Tap dancing has being a unique American art form, and its influence spreads far and wide across America. From Fred Astaire to the Hoofer Club in Harlem to the Annual Grammy Awards, tap has enthralled audiences for most of the 20th century and continues to do so in the current one.

Before there were tap shoes, dancers wore soft shoes. Tap dancing originated as Juba, a kind of dance started by African slaves. It includes Irish dancing and some influence of jazz dancing. No one really knows when the phrase “tap dance” was first used — perhaps as early as 1900 — but it didn’t appear in print until around 1928.

Merriam-Webster defines it in two ways, “A step dance tapped out audibly by means of shoes with hard soles, for soles and heels, to which taps have been added”. The second definition is” An action or discourse intended to rationalize or to distract”.

The early slave trade in America resulted in a rhythmic collision of cultures. African Americans held on to their traditional rhythms — by transferring them to their feet. The skill of tapping out was widely developed, and a vital physical code of expression was born. By the mid-nineteenth century, African Americans had combined their footwork steps to create a style called “Buck and Wing,” which would eventually become Modern Tap Dance. From its beginnings, the American art form of tap dance has been associated with four dancers: William Henry Lane, George H. Primrose, King Rastus Brown, and Bill “Bojangles” Robinson.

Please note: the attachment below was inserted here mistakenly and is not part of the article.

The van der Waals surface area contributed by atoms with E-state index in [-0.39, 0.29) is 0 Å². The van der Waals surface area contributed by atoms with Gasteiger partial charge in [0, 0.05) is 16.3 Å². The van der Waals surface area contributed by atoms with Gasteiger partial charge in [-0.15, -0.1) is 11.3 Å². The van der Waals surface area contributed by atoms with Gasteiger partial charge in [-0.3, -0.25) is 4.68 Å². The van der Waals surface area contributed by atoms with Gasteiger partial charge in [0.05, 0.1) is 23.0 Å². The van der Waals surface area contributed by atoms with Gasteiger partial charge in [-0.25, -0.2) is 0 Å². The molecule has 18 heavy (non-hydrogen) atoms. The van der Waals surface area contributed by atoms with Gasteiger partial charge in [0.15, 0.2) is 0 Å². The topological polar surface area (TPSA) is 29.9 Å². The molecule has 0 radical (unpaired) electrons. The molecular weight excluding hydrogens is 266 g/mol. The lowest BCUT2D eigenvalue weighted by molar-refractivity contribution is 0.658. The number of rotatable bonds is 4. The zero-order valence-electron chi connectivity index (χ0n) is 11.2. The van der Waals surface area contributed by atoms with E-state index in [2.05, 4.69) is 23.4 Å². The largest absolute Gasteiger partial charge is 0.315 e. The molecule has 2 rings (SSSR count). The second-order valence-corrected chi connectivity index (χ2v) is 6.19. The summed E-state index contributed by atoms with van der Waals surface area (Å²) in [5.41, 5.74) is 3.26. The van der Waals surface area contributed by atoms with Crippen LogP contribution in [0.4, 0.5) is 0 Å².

William Henry Lane (1825 – 1852) was known as Master Juba and the “Juba dance,” also known as “Pattin’ Juba,” was a mix of European Jig, Reel Steps, Clog and African Rhythms. It became popular around 1845. This was, some say, the creation of Tap in America as a theatrical art form and American Jazz dance.

Clog dances were often performed in wooden soled shoes. In Irish clog dancing, no thought is given to upper body movements. Almost rigid — the shoulders and arms are kept motionless. This trait is also evident in the early, Black “Buck and Wing” style.

The Soft-Shoe is a form of tap only done with soft soled shoes without metal taps attached. Performers originally wore all kinds of shoes to perform the Soft-Shoe and as time went on, this is referred to as the Sand Dance. For several decades clogging and tapping flourished successfully. However, by the end of the 19th century, the Irish clog dance all but disappeared due to the mixing of traditional Clog steps and African American tap dances.

In 1902, Ned Wayburn created a show called Minstrel Misses. He coined the term “Tap and Step dance” in this musical play. This was the first time these names had been used professionally. Wayburn’s dancers wore light clogs with split wooden soles. Aluminium heel and toe taps did not appear until about 1910.

The Black Bottom
The Black Bottom was formally introduced by Perry Bradford in Nashville, Tennessee in 1919 when he wrote the song “The Black Bottom Dance.” The Black bottom was basically a solo challenge dance, predominantly danced on the “Off Beat.” The dance featured the slapping of the backside while hopping forward and backward, stamping the feet, and gyrations of the torso while making arm movements to the music with an occasional Heel-Toe scoop.

Black Bottom Lyrics:
(from George White Scandals – 1927)

Hop Down front and then you doodle (Slide) back,
Mooch to your left and then you mooch to your right,
Hands on your hips and do the mess around,
Break a Leg (Wobble) until you’re near the ground

Tap Dance has its own language which may give some clues to the nature of the art. The following are terms commonly associated with tap:

Shuffle ,Bojangles, Buck ‘n Wing, Irish Clog, Buck Irish, Appalacian Clogging ,Black Face ,Minstrel, Vaudeville, Time Step, Riffs, Riffle, Ball Change, Pearl Rolls, Patter, Keith Circuit, Tip-Tap, Steppen, Steppin, Claquettes, Zapateado, Sapateado